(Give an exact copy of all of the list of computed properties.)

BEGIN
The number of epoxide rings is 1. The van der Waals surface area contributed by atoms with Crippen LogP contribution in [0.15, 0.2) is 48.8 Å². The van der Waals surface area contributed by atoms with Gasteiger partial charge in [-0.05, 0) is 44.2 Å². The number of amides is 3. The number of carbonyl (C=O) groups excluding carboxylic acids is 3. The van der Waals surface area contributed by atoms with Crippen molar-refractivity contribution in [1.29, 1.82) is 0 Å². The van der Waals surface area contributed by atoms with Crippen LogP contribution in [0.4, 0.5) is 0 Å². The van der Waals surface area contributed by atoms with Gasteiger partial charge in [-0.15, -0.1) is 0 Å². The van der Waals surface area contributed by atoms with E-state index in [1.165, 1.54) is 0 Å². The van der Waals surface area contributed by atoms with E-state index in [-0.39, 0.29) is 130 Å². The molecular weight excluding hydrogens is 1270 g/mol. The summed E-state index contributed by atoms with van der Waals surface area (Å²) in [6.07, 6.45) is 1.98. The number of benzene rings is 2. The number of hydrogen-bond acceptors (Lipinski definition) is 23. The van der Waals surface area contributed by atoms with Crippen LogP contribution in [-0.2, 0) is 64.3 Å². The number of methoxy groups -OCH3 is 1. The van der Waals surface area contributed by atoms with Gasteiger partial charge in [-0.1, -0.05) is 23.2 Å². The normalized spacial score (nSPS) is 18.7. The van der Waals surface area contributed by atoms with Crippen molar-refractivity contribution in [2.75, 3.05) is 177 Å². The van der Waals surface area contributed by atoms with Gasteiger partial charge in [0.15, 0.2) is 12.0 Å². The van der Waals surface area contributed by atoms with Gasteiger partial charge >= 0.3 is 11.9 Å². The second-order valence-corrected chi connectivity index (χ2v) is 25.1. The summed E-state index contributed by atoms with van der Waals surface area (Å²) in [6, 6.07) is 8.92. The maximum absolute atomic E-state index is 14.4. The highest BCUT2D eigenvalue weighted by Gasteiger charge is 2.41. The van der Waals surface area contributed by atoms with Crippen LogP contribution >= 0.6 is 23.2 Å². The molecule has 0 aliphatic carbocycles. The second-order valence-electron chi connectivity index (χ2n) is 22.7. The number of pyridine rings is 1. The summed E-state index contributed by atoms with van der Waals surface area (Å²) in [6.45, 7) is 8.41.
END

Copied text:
The number of epoxide rings is 1. The van der Waals surface area contributed by atoms with Crippen LogP contribution in [0.15, 0.2) is 48.8 Å². The van der Waals surface area contributed by atoms with Gasteiger partial charge in [-0.05, 0) is 44.2 Å². The number of amides is 3. The number of carbonyl (C=O) groups excluding carboxylic acids is 3. The van der Waals surface area contributed by atoms with Crippen molar-refractivity contribution in [1.29, 1.82) is 0 Å². The van der Waals surface area contributed by atoms with Crippen LogP contribution in [0.4, 0.5) is 0 Å². The van der Waals surface area contributed by atoms with Gasteiger partial charge in [-0.15, -0.1) is 0 Å². The van der Waals surface area contributed by atoms with E-state index in [1.165, 1.54) is 0 Å². The van der Waals surface area contributed by atoms with E-state index in [-0.39, 0.29) is 130 Å². The molecular weight excluding hydrogens is 1270 g/mol. The summed E-state index contributed by atoms with van der Waals surface area (Å²) in [6.07, 6.45) is 1.98. The number of benzene rings is 2. The number of hydrogen-bond acceptors (Lipinski definition) is 23. The van der Waals surface area contributed by atoms with Crippen LogP contribution in [-0.2, 0) is 64.3 Å². The number of methoxy groups -OCH3 is 1. The van der Waals surface area contributed by atoms with Gasteiger partial charge in [-0.1, -0.05) is 23.2 Å². The normalized spacial score (nSPS) is 18.7. The van der Waals surface area contributed by atoms with Crippen molar-refractivity contribution in [2.75, 3.05) is 177 Å². The van der Waals surface area contributed by atoms with Gasteiger partial charge in [0.15, 0.2) is 12.0 Å². The van der Waals surface area contributed by atoms with Gasteiger partial charge >= 0.3 is 11.9 Å². The second-order valence-corrected chi connectivity index (χ2v) is 25.1. The summed E-state index contributed by atoms with van der Waals surface area (Å²) in [6, 6.07) is 8.92. The maximum absolute atomic E-state index is 14.4. The highest BCUT2D eigenvalue weighted by Gasteiger charge is 2.41. The van der Waals surface area contributed by atoms with Crippen LogP contribution >= 0.6 is 23.2 Å². The molecule has 0 aliphatic carbocycles. The second-order valence-electron chi connectivity index (χ2n) is 22.7. The number of pyridine rings is 1. The summed E-state index contributed by atoms with van der Waals surface area (Å²) in [6.45, 7) is 8.41.